Susan Purdy

Susan Purdy
Monash University


I am an Australian artist working with plants and early photographic practices.
I completed two Australia Council residencies, in China, and Taiwan. The Taipei residency evolved into the project titled New Branches on an Old Tree, which continued in Australia at the Royal Botanic Gardens Melbourne with support from from Arts Victoria. I was included in the exhibition First Impressions – Contemporary Australian Photograms at NGV Australia, Federation Square, and The National Gallery of Australia have recently acquired my work. I teach Visual Art at Monash University.


Rosalind Atkins and Susan Purdy

anemophilous |
adjective Botany
(of a plant) wind-pollinated.

Wind-pollination (anemophily) syndrome is an adaptation that helps to separate the male and female reproductive systems of a single plant, reducing the effects of inbreeding.

Emptied out in an explosion, an expansion a
shimmer of connecting,
cast into
the dark field of sky,
wild space,
invisible  circulations of pollen
make ancient flowing journeys in the air,
travel on the anemos wind of seasons,
through atmospherics,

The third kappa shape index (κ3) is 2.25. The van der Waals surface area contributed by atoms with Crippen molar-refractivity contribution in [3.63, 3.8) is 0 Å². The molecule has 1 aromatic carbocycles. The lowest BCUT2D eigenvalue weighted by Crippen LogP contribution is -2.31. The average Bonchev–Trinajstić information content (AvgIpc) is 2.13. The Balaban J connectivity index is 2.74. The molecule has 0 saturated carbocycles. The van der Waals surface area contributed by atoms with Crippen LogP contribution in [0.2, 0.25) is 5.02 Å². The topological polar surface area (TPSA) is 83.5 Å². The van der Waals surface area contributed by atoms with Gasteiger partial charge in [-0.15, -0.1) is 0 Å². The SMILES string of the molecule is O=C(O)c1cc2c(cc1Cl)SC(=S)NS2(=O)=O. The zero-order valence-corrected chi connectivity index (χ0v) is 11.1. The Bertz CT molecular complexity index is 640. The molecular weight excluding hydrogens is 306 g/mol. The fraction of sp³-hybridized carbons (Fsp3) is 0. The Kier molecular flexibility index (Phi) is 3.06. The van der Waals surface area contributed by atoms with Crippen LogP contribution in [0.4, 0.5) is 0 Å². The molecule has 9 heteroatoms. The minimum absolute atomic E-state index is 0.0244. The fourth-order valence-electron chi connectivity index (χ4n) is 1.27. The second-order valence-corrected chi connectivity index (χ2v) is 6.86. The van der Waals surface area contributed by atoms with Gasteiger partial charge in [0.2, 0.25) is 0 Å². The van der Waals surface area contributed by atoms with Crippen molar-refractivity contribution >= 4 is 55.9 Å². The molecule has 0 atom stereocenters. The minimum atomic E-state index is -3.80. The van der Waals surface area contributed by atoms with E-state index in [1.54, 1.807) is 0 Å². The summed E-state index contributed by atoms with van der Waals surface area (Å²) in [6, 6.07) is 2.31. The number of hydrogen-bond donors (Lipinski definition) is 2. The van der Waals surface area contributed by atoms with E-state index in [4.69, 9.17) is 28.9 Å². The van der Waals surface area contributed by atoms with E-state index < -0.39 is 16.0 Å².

propelled forward in the slipstream to
join the  many particular things that fall: snow, dust, sand, carbon,
in new frontiers,
where its message,
resembling an act of faith,
is delivered and read.

Drift is collaborative project by Australian artists Rosalind Atkins and Susan Purdy, who break new ground when they cohere their visual affinities, taking plants as their central motif, and paper as their common medium and marrying the etching with the photogram.

Within a geology of dynamic activating layers; a fusion capable of reconfiguring meaning occurs. With the mind, the eye and our fingertips we push at the edges of what we know, beyond the drift of our ecological anxieties, scouting evolution and our dreams for images to express our biophilia: an emotional affinity towards other life-forms and our tender feeling for the continual metamorphosis of all things on earth.